Royal Visitor celebrates new milestone in efforts to save Madagascar pochard
With a wild population of less than 30 individuals, the Critically Endangered Madagascar pochard is one of the rarest birds on the planet. It was thought to be extinct until it was rediscovered in 2006, surviving on a single lake.
Durrell, the Wildfowl & Wetlands Trust and Madagascan partners have set out to save this species and restore it back to the wild. The centre in Antsohihy was established using eggs gathered from wild nests and in 2016 the partners celebrated the hatching of the 100th duckling; which has tripled the global population.
The 25th October is a special day for the Madagascar pochard; it was exactly 8 years ago in 2009 that the first ducklings hatched from the eggs collected from the wild.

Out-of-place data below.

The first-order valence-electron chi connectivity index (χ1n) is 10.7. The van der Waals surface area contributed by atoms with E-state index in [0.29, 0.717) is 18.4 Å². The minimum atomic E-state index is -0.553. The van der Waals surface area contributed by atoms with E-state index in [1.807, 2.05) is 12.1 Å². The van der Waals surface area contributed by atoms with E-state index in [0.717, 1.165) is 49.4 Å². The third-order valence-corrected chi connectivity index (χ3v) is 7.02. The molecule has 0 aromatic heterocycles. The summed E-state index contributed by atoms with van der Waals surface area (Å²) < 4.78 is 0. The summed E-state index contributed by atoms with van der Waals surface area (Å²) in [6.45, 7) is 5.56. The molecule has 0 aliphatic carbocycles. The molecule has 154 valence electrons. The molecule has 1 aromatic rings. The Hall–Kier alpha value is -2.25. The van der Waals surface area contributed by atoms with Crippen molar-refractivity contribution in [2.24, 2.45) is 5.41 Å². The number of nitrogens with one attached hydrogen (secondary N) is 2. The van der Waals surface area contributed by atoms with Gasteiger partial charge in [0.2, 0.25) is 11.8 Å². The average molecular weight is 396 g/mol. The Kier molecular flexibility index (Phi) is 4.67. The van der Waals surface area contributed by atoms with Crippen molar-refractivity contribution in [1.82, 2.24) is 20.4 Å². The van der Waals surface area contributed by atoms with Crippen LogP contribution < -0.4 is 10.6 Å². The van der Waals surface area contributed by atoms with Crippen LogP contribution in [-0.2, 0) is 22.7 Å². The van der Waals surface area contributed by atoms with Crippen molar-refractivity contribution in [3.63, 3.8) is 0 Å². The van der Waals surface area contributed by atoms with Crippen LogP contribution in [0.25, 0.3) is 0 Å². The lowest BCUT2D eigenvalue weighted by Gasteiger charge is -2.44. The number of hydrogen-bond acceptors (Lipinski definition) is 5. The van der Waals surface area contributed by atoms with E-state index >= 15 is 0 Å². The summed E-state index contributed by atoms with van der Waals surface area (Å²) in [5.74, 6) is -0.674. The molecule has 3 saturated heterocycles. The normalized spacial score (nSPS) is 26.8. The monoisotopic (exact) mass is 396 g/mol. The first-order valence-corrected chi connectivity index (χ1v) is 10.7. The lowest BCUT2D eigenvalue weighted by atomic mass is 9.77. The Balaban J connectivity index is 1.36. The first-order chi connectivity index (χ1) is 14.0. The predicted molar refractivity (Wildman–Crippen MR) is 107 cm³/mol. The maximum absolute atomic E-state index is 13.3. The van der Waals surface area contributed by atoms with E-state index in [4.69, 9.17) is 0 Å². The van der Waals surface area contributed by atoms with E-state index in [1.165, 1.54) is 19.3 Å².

The next major phase of the programme is to release ducks back into the wild. A release site has been identified and the project partners have worked over the last three years to build a strong relationship with the communities using the lake.
As identified through an important research study, all of Madagascar’s wetlands are desperately degraded, missing much of their wildlife, especially the invertebrates that form the foundation of the food webs that support life. The partners are working hard with communities to ensure the release lake is protected and can be restored as a healthy wetland resource.
The ducks bred in the now completed breeding facilities in Antsohihy, will be released onto this lake and will provide a powerful example of how saving some of the most threatened species in the world can enable whole ecosystem recovery.